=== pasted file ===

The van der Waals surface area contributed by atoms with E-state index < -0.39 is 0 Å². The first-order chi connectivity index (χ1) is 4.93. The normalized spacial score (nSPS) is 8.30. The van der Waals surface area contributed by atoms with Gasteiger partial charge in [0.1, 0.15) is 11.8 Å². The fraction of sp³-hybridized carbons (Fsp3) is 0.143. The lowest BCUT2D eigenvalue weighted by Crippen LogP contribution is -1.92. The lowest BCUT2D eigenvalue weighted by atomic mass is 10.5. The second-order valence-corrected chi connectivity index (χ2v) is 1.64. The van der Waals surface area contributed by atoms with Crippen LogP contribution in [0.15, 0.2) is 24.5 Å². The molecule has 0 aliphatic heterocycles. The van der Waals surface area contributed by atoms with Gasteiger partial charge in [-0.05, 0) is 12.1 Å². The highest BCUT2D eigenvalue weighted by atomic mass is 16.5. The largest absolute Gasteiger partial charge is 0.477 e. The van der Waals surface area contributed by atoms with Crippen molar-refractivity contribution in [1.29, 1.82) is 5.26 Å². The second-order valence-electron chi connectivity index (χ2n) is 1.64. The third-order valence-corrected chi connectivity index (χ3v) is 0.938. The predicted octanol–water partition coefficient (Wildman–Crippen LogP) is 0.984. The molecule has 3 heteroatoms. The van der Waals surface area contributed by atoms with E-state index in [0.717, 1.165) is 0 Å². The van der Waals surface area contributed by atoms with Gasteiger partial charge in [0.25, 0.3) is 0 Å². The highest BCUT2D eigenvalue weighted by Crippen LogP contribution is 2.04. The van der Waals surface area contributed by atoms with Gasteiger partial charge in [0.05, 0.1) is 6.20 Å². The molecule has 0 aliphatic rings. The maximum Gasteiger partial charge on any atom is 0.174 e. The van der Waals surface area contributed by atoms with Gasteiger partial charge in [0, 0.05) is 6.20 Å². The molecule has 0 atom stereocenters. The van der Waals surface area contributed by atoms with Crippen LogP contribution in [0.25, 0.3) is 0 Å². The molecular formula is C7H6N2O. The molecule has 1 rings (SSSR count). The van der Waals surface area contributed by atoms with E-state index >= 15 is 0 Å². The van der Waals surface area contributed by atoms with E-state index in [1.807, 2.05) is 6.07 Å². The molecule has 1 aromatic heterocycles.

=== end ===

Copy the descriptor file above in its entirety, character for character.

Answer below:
The van der Waals surface area contributed by atoms with E-state index < -0.39 is 0 Å². The first-order chi connectivity index (χ1) is 4.93. The normalized spacial score (nSPS) is 8.30. The van der Waals surface area contributed by atoms with Gasteiger partial charge in [0.1, 0.15) is 11.8 Å². The fraction of sp³-hybridized carbons (Fsp3) is 0.143. The lowest BCUT2D eigenvalue weighted by Crippen LogP contribution is -1.92. The lowest BCUT2D eigenvalue weighted by atomic mass is 10.5. The second-order valence-corrected chi connectivity index (χ2v) is 1.64. The van der Waals surface area contributed by atoms with Crippen LogP contribution in [0.15, 0.2) is 24.5 Å². The molecule has 0 aliphatic heterocycles. The van der Waals surface area contributed by atoms with Gasteiger partial charge in [-0.05, 0) is 12.1 Å². The highest BCUT2D eigenvalue weighted by atomic mass is 16.5. The largest absolute Gasteiger partial charge is 0.477 e. The van der Waals surface area contributed by atoms with Crippen molar-refractivity contribution in [1.29, 1.82) is 5.26 Å². The second-order valence-electron chi connectivity index (χ2n) is 1.64. The third-order valence-corrected chi connectivity index (χ3v) is 0.938. The predicted octanol–water partition coefficient (Wildman–Crippen LogP) is 0.984. The molecule has 3 heteroatoms. The van der Waals surface area contributed by atoms with E-state index in [0.717, 1.165) is 0 Å². The van der Waals surface area contributed by atoms with Gasteiger partial charge in [0.25, 0.3) is 0 Å². The highest BCUT2D eigenvalue weighted by Crippen LogP contribution is 2.04. The van der Waals surface area contributed by atoms with Gasteiger partial charge in [0.05, 0.1) is 6.20 Å². The molecule has 0 aliphatic rings. The maximum Gasteiger partial charge on any atom is 0.174 e. The van der Waals surface area contributed by atoms with Gasteiger partial charge in [0, 0.05) is 6.20 Å². The molecule has 0 atom stereocenters. The van der Waals surface area contributed by atoms with Crippen LogP contribution in [0.25, 0.3) is 0 Å². The molecular formula is C7H6N2O. The molecule has 1 rings (SSSR count). The van der Waals surface area contributed by atoms with E-state index >= 15 is 0 Å². The van der Waals surface area contributed by atoms with E-state index in [1.807, 2.05) is 6.07 Å². The molecule has 1 aromatic heterocycles.